Apple has launched a new iteration of its iPad Pro, with a more powerful chip and even a LiDAR scanner for augmented-reality applications. And the Cupertino giant also has something in store a new “Magic Keyboard“, which brings laptop-like features to the device, and sits well with Apple’s claim that “your next laptop is not a laptop”.
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The new keyboard – which is branded in the same way as the “Magic Keyboard” already available for MacBook devices – uses Apple’s scissor-switch mechanism and is backlit. It also includes trackpad support – a feature so far unseen in iPads. But the star of the show is the keyboard’s hinges, which Apple says “allow smooth adjustments of the viewing angle up to 130 degrees.”
With the Magic Keyboard attaching magnetically to the iPad, the hinges will let users display the screen at various different angles. While previous keyboards allowed only for two positions, therefore, users will be given a much wider 130-degree window to adjust their device. According to the company, the end-result looks like the device is “floating”, rather than sitting behind the keyboard.
Another feature is the USB-C port that is built into the keyboard to charge the iPad, and which means that, along with the port on the iPad itself, users will have a grand total of two USB-C ports. In other words, using accessories such as external drives and displays while also charging the device won’t be off-limits anymore.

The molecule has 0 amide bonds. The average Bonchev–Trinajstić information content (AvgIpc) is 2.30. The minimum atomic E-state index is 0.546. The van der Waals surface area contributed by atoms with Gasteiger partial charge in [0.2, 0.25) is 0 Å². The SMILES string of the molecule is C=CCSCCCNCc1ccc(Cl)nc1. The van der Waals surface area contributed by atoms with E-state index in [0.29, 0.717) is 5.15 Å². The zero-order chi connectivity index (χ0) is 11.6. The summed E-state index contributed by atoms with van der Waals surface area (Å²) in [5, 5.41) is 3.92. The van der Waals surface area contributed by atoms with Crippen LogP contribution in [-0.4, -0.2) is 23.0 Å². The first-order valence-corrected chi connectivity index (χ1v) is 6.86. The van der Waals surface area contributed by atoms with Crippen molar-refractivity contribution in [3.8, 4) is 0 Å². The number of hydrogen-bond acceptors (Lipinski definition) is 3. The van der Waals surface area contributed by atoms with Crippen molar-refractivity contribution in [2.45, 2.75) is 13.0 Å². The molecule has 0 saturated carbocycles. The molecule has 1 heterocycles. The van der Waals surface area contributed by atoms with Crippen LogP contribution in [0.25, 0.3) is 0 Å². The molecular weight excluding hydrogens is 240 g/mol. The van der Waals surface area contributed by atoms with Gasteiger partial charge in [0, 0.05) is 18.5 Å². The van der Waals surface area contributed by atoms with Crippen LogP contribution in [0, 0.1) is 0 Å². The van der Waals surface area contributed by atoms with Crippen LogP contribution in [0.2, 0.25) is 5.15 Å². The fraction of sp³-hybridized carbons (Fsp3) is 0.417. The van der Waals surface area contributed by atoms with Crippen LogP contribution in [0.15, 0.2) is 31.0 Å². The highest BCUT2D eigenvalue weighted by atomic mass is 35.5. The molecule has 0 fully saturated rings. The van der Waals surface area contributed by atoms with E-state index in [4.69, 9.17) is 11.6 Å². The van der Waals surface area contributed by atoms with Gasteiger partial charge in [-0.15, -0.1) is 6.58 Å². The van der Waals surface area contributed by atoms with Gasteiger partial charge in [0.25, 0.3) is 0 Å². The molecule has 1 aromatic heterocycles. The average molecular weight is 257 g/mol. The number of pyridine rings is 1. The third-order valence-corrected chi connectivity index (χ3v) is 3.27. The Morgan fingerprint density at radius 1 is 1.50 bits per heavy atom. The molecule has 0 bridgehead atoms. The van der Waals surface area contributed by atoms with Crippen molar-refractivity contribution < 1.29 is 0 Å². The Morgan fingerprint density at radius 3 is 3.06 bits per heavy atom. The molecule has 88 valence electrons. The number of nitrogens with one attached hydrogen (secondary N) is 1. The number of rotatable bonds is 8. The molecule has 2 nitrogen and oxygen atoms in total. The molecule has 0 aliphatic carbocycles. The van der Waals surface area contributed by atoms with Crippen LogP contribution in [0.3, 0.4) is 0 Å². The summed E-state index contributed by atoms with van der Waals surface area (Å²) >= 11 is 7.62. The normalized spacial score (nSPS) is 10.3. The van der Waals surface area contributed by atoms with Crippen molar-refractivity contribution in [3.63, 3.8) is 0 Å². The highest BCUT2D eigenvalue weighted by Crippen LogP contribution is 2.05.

The Magic Keyboard works with the just launched iPad Pro, but can also connect to last year’s iPad Pros. It will be available to purchase from May with layouts for over 30 languages, and as with many things Apple, it won’t be cheap. Starting at $299 for the 11-inch iPad Pro, the keyboard will reach $349 for the 12.9-inch iPad Pro.
In comparison, the Smart Keyboard Folio, which stays attached to the device via the Smart Connector, and is widely used with iPads, comes at $179 for the 11-inch and $199 for the 12.9-inch.
It remains to be seen how the new iPad Pro, along with its innovative keyboard, performs compared to similar technologies that are already popular among consumers, such as Microsoft’s Surface, for instance.